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The bridge collapses in Washington and Missouri last week have people like Debbie Hersman, the chairman of the National Transportation Safety Board, saying this is a “wake-up call for the nation”. In Washington, a truck that bumped against the steel framework caused the aging I-5 bridge to collapse, sending two vehicles and three people falling into the chilly Skagit River below. Days following this event, a highway bridge in Missouri collapsed when two freight trains below collided and parts of the train hit one of the bridges support pillars.

Bridge repair is needed, period. Back in the 1950’s and 60’s, hundreds of bridges were built across the United States, and most of them were only intended to be stable for fifty years. After years of environmental exposure, increased traffic and increased loads, these bridges are not only being utilized beyond their years, but beyond their original capacity. According to the American Society of Civil Engineers’ (ASCE) recent infrastructure report card, the clock is ticking on many of those bridges right now and transportation funding can’t come close to meeting the demand for bridge repairs. In Washington state, 25{f00316eaeff19fc4d3daa6454136ee4db9a0ad1868aa2a79e58a2db09827821d} of bridges are either structurally deficient or functionally obsolete. In Missouri, the number is closer to 30{f00316eaeff19fc4d3daa6454136ee4db9a0ad1868aa2a79e58a2db09827821d}. Nation-wide, the ASCE estimates that one out of every nine bridges in the United States is structurally deficient. Between declining gas tax revenue, political gridlock and the aging U.S. bridge infrastructure, it’s a perfect storm with no obvious solution.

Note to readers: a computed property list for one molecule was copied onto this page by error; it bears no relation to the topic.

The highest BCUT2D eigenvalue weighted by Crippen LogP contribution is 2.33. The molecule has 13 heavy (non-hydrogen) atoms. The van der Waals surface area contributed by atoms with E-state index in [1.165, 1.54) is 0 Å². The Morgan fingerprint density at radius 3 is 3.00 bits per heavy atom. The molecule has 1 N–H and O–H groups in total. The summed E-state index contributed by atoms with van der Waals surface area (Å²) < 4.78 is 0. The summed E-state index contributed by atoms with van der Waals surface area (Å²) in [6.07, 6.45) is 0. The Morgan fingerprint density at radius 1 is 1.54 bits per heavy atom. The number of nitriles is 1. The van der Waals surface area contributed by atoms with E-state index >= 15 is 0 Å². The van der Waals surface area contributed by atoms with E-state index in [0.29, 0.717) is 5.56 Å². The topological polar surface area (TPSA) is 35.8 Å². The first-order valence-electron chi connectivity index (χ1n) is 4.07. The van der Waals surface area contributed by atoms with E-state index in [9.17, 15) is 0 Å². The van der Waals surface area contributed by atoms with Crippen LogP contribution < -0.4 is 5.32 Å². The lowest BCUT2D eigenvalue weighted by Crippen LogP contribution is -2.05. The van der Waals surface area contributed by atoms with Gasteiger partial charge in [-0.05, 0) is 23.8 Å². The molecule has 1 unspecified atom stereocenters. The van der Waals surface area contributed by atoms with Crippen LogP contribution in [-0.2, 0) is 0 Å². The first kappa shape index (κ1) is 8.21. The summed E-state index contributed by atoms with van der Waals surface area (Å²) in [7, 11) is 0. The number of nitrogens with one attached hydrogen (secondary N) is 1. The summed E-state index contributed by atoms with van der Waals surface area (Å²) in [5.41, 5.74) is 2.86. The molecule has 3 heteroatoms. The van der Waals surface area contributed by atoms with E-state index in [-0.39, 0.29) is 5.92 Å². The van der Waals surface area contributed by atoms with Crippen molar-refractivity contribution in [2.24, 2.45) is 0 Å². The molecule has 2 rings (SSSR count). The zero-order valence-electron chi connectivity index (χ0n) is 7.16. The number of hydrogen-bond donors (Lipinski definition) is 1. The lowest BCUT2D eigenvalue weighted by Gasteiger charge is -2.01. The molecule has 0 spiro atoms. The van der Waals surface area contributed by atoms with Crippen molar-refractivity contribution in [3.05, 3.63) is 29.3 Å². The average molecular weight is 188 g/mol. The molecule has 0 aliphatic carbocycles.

I-5 bridge collapses over Skagit river in Washington state
The I-5 bridge collapse over Skagit river in Washington state spotlights structural risks across the United States. (AP Photo/The Seattle Times, Mike Siegel)


Infrastructure repair and investment in this country is estimated to cost $3.6 Trillion over the next 20 years. But how many have considered alternatives to bridge replacement, such as carbon fiber structural reinforcement? HJ3’s carbon fiber systems provide the strength of steel without the weight and corrosion, and save structure owners 60{f00316eaeff19fc4d3daa6454136ee4db9a0ad1868aa2a79e58a2db09827821d} – 90{f00316eaeff19fc4d3daa6454136ee4db9a0ad1868aa2a79e58a2db09827821d} compared with replacement costs. HJ3’s Civil and Industrial CarbonSeal systems have been used on thousands of applications, from bridge repair to steel tank and steel pipe reinforcement, to underground PCCP and RCP strengthening projects.
Bridge repair with HJ3 carbon fiber
Bridge repair using HJ3’s carbon fiber systems to reinforce supporting concrete columns.


Bridge repairs can include the reinforcement of the supporting columns, slabs and walls, and girders themselves. HJ3’s carbon fiber systems have been used on all of the above components, saving clients millions of dollars in material and labor costs. As carbon fiber composite systems are accepted by credible agencies such as the American Concrete Institute (ACI), who perform numerous studies on such repair alternatives to traditional steel reinforcement, carbon fiber is starting to see more and more specification into infrastructure repair projects with state Departments of Transportation. Not only is this good for everyone to have a more cost-effective alternative to replacement, but this also means more bridge repairs can be performed under a given budget.
Bridge repair with HJ3 carbon fiber
Bridge repair with HJ3’s carbon fiber to reinforce the concrete beams and slabs.


The recent bridge collapses cannot be dismissed as coincidence as there are thousands of bridges across the US that may be one accident or one heavy load away from collapse. Many of these older crossings are kept standing by engineering design, not supported with brute strength or redundant protections like their more modern counterparts. Bridge regulators call the more risky spans “fracture critical,” meaning that if a single, vital component of the bridge is compromised, it can collapse. Reinforcement alternatives to replacement, such as HJ3’s carbon fiber structural strengthening systems, are both cost-effective and would allow more repairs to be done with less funding.